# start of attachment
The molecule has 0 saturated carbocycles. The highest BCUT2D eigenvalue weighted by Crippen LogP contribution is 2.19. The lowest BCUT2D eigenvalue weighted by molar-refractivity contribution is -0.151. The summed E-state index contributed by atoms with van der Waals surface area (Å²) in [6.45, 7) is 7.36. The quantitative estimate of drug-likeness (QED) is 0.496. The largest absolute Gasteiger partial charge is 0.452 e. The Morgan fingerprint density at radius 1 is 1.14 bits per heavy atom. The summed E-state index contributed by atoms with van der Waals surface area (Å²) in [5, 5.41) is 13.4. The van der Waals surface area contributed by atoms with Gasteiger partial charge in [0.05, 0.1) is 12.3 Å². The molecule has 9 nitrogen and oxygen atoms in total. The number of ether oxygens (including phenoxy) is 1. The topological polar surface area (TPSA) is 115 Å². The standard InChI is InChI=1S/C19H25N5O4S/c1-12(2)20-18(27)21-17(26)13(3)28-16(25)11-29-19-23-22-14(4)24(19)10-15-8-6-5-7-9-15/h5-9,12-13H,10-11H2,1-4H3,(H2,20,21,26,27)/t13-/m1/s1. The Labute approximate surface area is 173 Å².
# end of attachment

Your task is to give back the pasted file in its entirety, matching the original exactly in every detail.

The molecule has 0 saturated carbocycles. The highest BCUT2D eigenvalue weighted by Crippen LogP contribution is 2.19. The lowest BCUT2D eigenvalue weighted by molar-refractivity contribution is -0.151. The summed E-state index contributed by atoms with van der Waals surface area (Å²) in [6.45, 7) is 7.36. The quantitative estimate of drug-likeness (QED) is 0.496. The largest absolute Gasteiger partial charge is 0.452 e. The Morgan fingerprint density at radius 1 is 1.14 bits per heavy atom. The summed E-state index contributed by atoms with van der Waals surface area (Å²) in [5, 5.41) is 13.4. The van der Waals surface area contributed by atoms with Gasteiger partial charge in [0.05, 0.1) is 12.3 Å². The molecule has 9 nitrogen and oxygen atoms in total. The number of ether oxygens (including phenoxy) is 1. The topological polar surface area (TPSA) is 115 Å². The standard InChI is InChI=1S/C19H25N5O4S/c1-12(2)20-18(27)21-17(26)13(3)28-16(25)11-29-19-23-22-14(4)24(19)10-15-8-6-5-7-9-15/h5-9,12-13H,10-11H2,1-4H3,(H2,20,21,26,27)/t13-/m1/s1. The Labute approximate surface area is 173 Å².